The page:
Five Great Songs Missing from Step Back In Time: The Definitive Collection:
Let’s Get To It (1991)
Historically, “Finer Feelings” is a necessity on any Kylie Minogue retrospective as it marks her first collaboration with Dave Seaman and Steve Anderson—Brothers in Rhythm—who oversaw the production of the single edit for “Finer Feelings.” Pulling the latent pop-soul element forward that sat at the surface of the Stock-Aitken-Watermen LP version, the single took on a whole new form. More importantly, Seaman and Anderson went on to be major players in Minogue’s seminal deConstruction Records period that she used to assist in her departure from Stock-Aitken-Waterman’s ubiquitous bubblegum style. Anderson continues to work with Minogue today as the music director for her concert tours; he has also kept writing and producing on other projects with her. That being said, their friendship and longtime creative courtship began here.
“Where Is The Feeling?”
Kylie Minogue (1994)
On Kylie Minogue, “Where Is The Feeling?”—a cover of minor club charter for Within a Dream—was reimagined as an acid jazz stomper worthy of The Brand New Heavies. However, when it was sent forward as her fifth album’s third and final single, it was recast as a gorgeously thalassic, alternative pop piece that, on its maxi-single pressing, audaciously sprawled into a thirteen-minute Donna Summer-esque epic. Sadly forgotten despite its engrossing esoteric air, “Where Is The Feeling?” has only appeared on one compilation, the non-Minogue officiated Hits+ (2000) that rounded up all but one of her deConstruction singles. More than any other song on this list, “Where Is The Feeling?” deserves to have its story told on the next singles package Minogue drafts going forward.
“Some Kind Of Bliss”
Impossible Princess (1998)
A collision of Britpop muscle and symphonic pop grace featured on her sixth studio LP Impossible Princess, “Some Kind Of Bliss” has never quite gotten its rightful due as one of Minogue’s braver single options, though its stock among discerning Minogue aficionados continues to grow. A polarizing choice to lead from what was to be an equally polarizing parent record, “Some Kind Of Bliss” saw Minogue team with the Manic Street Preachers for a bright, bursting rock-pop paean to the challenges and triumphs of life. It doesn’t hurt that Minogue gives a duly passionate vocal take, “Some Kind Of Bliss” needs to be dusted off and celebrated for the kinetic piece of high art that it is.
The Abbey Road Sessions (2012)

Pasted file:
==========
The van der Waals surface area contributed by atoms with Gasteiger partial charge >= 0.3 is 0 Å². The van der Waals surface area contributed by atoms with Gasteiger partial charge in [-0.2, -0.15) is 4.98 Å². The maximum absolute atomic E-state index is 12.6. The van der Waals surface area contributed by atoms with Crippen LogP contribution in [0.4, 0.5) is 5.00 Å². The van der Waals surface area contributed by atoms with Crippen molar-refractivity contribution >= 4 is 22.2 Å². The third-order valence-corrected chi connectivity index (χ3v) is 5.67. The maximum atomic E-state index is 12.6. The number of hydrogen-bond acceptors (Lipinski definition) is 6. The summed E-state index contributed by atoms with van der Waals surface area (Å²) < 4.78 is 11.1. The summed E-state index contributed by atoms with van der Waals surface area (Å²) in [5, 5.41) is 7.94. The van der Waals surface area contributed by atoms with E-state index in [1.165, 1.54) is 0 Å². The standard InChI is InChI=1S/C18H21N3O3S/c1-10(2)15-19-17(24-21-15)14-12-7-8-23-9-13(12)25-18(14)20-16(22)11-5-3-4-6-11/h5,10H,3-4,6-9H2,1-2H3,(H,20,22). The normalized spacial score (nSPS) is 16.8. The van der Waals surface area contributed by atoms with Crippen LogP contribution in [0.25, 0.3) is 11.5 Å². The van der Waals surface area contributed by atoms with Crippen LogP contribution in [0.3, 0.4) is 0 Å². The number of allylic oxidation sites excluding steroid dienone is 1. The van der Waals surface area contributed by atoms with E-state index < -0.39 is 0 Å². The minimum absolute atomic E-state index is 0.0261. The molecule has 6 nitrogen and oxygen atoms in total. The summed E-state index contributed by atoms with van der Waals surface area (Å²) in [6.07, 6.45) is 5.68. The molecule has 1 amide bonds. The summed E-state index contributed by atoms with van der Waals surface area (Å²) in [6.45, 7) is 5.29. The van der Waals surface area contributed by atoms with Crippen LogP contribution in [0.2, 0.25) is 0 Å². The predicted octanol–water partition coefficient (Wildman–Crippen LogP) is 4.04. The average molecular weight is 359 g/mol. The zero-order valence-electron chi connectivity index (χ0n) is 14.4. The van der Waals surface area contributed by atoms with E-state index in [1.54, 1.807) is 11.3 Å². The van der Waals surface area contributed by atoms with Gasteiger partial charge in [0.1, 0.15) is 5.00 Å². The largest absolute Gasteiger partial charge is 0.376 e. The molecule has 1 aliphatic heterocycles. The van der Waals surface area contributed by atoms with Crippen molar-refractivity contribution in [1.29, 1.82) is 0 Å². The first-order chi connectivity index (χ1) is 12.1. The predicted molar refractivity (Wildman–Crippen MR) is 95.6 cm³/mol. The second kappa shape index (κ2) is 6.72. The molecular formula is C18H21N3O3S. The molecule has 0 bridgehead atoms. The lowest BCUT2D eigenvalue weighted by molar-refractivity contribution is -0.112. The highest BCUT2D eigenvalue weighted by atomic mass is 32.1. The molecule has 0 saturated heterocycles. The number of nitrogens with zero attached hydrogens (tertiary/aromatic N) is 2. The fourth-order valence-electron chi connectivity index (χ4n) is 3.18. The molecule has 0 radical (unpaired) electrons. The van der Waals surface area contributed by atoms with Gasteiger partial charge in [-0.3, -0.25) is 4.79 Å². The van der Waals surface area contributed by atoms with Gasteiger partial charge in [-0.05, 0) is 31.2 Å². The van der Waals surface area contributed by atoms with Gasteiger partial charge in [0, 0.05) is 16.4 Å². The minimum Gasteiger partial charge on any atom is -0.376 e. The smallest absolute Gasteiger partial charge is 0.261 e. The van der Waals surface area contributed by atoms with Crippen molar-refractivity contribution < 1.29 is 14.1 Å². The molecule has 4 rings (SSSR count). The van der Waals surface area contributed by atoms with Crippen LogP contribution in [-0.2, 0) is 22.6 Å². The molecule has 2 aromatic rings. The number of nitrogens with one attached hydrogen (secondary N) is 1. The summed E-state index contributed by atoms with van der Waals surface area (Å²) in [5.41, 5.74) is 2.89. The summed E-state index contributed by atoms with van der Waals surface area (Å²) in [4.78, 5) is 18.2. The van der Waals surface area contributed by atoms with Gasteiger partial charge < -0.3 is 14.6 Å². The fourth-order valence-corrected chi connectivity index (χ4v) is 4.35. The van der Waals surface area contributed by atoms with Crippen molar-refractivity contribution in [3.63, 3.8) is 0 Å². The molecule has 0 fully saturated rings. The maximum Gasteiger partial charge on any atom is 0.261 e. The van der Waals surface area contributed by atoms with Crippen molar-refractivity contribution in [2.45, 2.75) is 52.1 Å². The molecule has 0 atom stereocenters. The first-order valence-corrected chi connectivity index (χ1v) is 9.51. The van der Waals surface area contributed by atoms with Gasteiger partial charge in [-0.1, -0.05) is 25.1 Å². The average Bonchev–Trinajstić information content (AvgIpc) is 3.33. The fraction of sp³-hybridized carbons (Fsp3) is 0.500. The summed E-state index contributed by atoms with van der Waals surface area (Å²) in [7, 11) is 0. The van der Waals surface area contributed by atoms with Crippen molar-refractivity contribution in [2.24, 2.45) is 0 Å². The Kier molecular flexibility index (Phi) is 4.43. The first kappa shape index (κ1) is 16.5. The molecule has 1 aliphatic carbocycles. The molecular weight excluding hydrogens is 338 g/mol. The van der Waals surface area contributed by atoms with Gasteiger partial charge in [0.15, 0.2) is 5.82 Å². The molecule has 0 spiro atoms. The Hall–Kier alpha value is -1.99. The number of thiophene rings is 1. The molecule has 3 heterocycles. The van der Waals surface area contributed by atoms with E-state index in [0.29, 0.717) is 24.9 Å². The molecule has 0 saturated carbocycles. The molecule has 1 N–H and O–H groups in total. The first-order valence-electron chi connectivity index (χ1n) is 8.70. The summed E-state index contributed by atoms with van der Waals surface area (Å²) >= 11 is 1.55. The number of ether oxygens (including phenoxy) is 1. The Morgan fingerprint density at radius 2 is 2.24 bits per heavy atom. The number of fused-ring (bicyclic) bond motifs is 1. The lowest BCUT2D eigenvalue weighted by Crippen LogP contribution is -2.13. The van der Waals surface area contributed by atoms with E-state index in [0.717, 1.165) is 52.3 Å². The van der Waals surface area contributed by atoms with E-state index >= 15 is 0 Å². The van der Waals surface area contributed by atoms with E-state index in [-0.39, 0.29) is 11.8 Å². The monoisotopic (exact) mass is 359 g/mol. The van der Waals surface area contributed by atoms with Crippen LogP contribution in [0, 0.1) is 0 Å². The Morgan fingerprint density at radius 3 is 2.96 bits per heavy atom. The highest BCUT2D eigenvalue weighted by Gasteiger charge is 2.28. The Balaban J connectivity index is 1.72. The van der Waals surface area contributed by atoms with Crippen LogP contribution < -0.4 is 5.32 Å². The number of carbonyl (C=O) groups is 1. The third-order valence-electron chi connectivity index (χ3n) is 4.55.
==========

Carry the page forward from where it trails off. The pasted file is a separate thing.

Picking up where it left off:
Written with her most sympathetic creative partner (Steve Anderson) during the X (2007) sessions, “Flower” was left off that album and curiously reprised on the partnering tour for X (KylieX2008). It wouldn’t find its way onto a studio project until The Abbey Road Sessions five years later. A stripped-down acoustic piece with demure orchestral touches, “Flower” candidly details Mingoue’s post-cancer concerns about mortality and her future, the latter aspect resting on the topic of childbirth. Given the personal effects of the track, that she led The Abbey Road Sessions with this as the introductory single was a striking move. Of course, the commercial returns were limited, but it garnered close to uniform critical praise. Like Impossible Princess and specific sides of X that had Minogue drop her guard and expose her vulnerability, “Flower” makes for a gripping and ultimately moving listening experience.
“Into The Blue”
Kiss Me Once (2014)
Kiss Me Once is the only album to have no representation on Step Back In Time, indicative of the brief flux in Minogue’s creative quality and confidence. With that said, “Into The Blue” is something of a diamond in the rough. As anthemic as “All The Lovers” or “Better The Devil You Know,” this adult contemporary chestnut was the sole single that managed any chart headway at all from Kiss Me Once (UK #12). In what should have been another “out of the park” smash, Minogue instead found herself contending with ageist radio outlets as early as 2007 which impeded “Into The Blue” from going any farther than it did.
Editor’s Note: Read more about Harrison’s perspective on Kylie Minogue in his forthcoming book ‘Record Redux: Kylie Minogue,’ available November 2019. Other entries currently available in his ‘Record Redux’ series include the Spice Girls, Carly Simon, Donna Summer and Madonna.